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Understanding HIV HBV HCV risks from increased risk donors

June 2017

Understanding the Risk of transmission of HIV, Hepatitis B, and Hepatitis C from U.S. PHS increased risk donors

Summary and Goals

In July 2013, the U.S. Public Health Service (PHS) published new guidelines for reducing human immunodeficiency virus (HIV), hepatitis B virus (HBV), and hepatitis C virus (HCV) transmission during organ transplantation. 

Since implementation of the new policies, the number of potential deceased donors classified as increased risk has increased to almost one in five donors nationally.  Research studies have demonstrated that organs from donors classified as increased risk are less likely to be used than organs from non-increased risk donors. ,  This finding persists despite the fact that post-transplant graft and patient survival with increased risk organs is equal to or better than that with non-increased risk organs.

Survey data have demonstrated that most non-physician transplant providers would like further education regarding the risk of infection associated with increased risk donors. Survey data also show that patients have limited understanding and many misconceptions regarding the definition and implications of the increased risk designation. Accordingly, the OPTN/UNOS Disease Transmission Advisory Committee (DTAC), the American Society of Transplantation (AST), the American Society of Transplant Surgeons (ASTS), and the North American Transplant Coordinators Organization (NATCO) provide this guidance document to help transplant professionals better understand the low risk of window period infection present in PHS increased risk donors.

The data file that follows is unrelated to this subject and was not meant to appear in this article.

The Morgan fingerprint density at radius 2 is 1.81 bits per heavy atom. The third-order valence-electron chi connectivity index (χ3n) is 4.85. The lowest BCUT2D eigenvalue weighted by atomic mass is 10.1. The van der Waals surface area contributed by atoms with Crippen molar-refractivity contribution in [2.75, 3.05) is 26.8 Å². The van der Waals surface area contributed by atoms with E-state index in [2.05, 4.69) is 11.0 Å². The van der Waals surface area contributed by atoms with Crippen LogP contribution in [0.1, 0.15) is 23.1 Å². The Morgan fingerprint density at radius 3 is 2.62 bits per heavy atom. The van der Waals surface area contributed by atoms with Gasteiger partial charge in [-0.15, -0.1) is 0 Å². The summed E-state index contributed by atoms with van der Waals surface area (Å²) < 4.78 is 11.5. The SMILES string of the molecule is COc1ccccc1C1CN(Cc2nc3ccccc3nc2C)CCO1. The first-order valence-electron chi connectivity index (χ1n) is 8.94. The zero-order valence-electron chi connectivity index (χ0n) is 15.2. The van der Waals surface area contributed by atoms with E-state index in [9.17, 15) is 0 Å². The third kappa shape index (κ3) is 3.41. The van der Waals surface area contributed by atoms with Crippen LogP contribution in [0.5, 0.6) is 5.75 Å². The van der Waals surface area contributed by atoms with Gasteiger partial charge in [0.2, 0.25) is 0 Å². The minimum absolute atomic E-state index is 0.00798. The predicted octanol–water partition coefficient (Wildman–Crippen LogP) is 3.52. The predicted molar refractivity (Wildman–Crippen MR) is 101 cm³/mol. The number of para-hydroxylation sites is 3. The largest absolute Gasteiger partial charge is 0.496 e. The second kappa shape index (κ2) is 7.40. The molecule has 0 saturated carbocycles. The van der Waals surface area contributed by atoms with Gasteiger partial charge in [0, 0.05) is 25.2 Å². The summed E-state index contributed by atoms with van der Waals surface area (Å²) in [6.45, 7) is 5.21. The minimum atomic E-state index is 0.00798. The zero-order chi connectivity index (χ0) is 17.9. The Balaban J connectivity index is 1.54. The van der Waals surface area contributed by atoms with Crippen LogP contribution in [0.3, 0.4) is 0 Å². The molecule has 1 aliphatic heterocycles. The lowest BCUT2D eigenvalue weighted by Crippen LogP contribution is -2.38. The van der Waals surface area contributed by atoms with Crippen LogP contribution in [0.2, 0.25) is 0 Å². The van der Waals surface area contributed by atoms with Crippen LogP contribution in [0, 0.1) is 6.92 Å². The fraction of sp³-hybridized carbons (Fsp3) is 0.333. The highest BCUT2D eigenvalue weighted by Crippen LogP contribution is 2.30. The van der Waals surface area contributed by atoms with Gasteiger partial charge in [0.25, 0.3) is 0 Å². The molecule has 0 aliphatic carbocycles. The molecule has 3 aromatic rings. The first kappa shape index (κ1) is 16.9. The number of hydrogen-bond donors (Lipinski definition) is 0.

This resource tool is intended to give educational support for Organ Procurement Organizations (OPOs) and transplant hospitals and is for voluntary use by members. This resource is not OPTN policy, so it does not carry the monitoring or enforcement implications of policy. It is not an official guideline for clinical practice, nor is it intended to be clinically prescriptive or to define a standard of care.

View guidance document 6/2017 (PDF - 637 K)